Connie Stevens

From Academic Kids

Connie Stevens (born August 8, 1938) is an American actress and singer.

She was born Concetta Rosalie Ann Ingolia in Brooklyn, New York, a daughter of musician Teddy Stevens and singer Eleanor McGinley.

The real name of her father is Peter Ingolia, and Connie adopted his stage name of Stevens as hers. Her parents were divorced and she lived with grandparents. At age eight, she started attending Catholic boarding schools.

Coming from a musical family, she formed a singing group called The Foremost, the other three vocalists went on to fame as The Lettermen. In 1953, Stevens moved to Los Angeles with her father. When she was sixteen, she started another singing group, The Three Debs. She enrolled at a professional school, sang professionally and appeared in local repertory theater.

Stevens then started working as a movie extra. After appearing in four B movies, Jerry Lewis saw her in Dragstrip Riot and cast her in Rock-A-Bye-Baby. Soon after that, she signed a contract with Warner Bros.

She played Cricket Blake in the popular Television detective series Hawaiian Eye from 1959 to 1962, a role that made her famous, and she starred in Warner Bros. feature motion pictures like Susan Slade.

Her first album was titled Conchetta (1958). She had minor hits with the songs Blame It On My Youth, Looking For A Boy, and Spring Is Here. After making several appearances on the Warner Bros. hit TV series 77 Sunset Strip, she recorded the hit novelty song Kookie, Kookie, Lend Me Your Comb, a duet with one of the shows stars, Edd Burns. She also recorded the number 1 hit single Sixteen Reasons (1961). Other releases were Why'd You Wanna Make Me Cry?, Mr. Songwriter, and Now That You've Gone.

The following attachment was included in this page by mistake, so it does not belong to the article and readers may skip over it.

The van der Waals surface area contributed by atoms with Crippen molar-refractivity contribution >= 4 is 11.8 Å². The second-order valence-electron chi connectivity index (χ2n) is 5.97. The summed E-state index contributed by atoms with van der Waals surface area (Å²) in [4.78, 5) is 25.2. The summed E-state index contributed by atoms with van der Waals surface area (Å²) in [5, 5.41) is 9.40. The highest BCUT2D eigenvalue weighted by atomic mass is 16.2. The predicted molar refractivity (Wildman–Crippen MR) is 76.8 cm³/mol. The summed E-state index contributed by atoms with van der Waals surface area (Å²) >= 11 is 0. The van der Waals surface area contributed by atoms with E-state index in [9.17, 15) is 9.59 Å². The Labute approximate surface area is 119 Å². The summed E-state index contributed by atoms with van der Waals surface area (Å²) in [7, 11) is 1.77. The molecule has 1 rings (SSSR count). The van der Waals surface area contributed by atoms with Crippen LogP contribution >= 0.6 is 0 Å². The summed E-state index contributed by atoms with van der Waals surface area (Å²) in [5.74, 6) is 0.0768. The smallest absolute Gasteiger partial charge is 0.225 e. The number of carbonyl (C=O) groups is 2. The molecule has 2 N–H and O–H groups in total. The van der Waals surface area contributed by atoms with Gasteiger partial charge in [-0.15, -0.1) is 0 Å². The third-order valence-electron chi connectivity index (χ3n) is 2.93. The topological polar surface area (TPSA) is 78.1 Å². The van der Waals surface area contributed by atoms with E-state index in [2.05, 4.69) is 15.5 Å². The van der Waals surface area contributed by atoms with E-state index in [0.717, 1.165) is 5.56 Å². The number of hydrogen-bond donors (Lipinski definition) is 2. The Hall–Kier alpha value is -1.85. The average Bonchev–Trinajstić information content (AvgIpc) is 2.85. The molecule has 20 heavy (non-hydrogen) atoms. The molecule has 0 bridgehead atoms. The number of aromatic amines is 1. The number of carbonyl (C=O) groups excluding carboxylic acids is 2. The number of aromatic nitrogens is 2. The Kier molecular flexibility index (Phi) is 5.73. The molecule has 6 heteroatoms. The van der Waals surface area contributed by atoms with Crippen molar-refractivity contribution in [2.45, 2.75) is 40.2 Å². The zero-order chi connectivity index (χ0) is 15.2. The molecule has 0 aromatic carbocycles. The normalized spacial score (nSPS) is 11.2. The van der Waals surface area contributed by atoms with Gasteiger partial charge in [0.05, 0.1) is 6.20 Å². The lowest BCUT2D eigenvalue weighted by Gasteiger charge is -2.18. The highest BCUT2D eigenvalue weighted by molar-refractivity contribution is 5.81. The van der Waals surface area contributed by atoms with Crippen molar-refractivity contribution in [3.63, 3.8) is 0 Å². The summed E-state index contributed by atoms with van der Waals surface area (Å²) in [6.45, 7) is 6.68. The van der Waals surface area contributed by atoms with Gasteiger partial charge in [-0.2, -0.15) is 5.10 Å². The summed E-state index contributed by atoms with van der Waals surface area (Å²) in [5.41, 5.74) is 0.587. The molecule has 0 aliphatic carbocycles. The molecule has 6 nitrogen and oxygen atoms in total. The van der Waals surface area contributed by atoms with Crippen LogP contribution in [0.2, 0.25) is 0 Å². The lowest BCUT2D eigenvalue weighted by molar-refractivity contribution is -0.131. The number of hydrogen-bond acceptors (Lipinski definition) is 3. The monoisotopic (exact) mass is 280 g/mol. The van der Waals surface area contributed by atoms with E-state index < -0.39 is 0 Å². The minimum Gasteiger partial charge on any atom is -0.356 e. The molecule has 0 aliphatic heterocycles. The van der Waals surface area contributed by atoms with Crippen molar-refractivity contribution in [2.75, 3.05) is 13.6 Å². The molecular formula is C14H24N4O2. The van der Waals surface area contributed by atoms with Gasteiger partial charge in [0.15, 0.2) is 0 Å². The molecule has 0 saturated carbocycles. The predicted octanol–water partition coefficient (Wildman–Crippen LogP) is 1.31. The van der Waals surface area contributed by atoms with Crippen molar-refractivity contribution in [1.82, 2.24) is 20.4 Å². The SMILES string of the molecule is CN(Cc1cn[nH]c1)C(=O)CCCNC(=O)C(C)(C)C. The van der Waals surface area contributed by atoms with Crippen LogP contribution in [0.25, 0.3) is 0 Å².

Stevens felt she should be given a raise in 1962, and during the dispute with the studio she was placed on suspension. She was also angered over being denied a chance to audition for the lead in the upcoming Warner Bros. musical My Fair Lady. The differences between her and Warner Bros. were patched up long enough, however, for her to star as Wendy Conway in the TV sitcom Wendy And Me (1964)-(1965) with George Burns, who also produced the show.

She also worked in summer stock, and she starred in the Broadway production of Neil Simon's Star Spangled Girl with Tony Perkins.

Connie Stevens has had two husbands, actor James Stacy (married 1963-divorced 1967) and singer Eddie Fisher (married 1967-divorced 1969).

She is the mother of actress Joely Fisher and actress Tricia Leigh Fisher.

In the 1970s, Stevens started singing the Ace Is The Place theme song on Ace Hardware TV commercials in Southern California, was a guest on the Dean Martin Celebrity Roast a few times, had a regular role on the 1986 TV series Rowdies and appeared numerous times on the Bob Hope USO specials, including his Christmas Show from the Persian Gulf (1988).

Among her charitable works, she founded the Windfeather project to award scholarships to Native American Indians. In 1991, Stevens received the Lady of Humanities Award from Shriners Hospital and the Humanitarian of the Year Award by the Sons of Italy in Washington, DC.

Stevens developed her own cosmetic skin care product line, Forever Spring, and in the 1990s opened the Connie Stevens Garden Sanctuary Day Spa in Los Angeles.

In 1994, she issued her first recording in several years, Tradition: A Family at Christmas, along with her two daughters.

She has also made nightclub appearances and headlined in major Las Vegas showrooms.

Connie Stevens has a star on the Hollywood Walk of Fame at 6249 Hollywood Boulevard in Hollywood, and she has a star on the Star Walk in Palm Springs.

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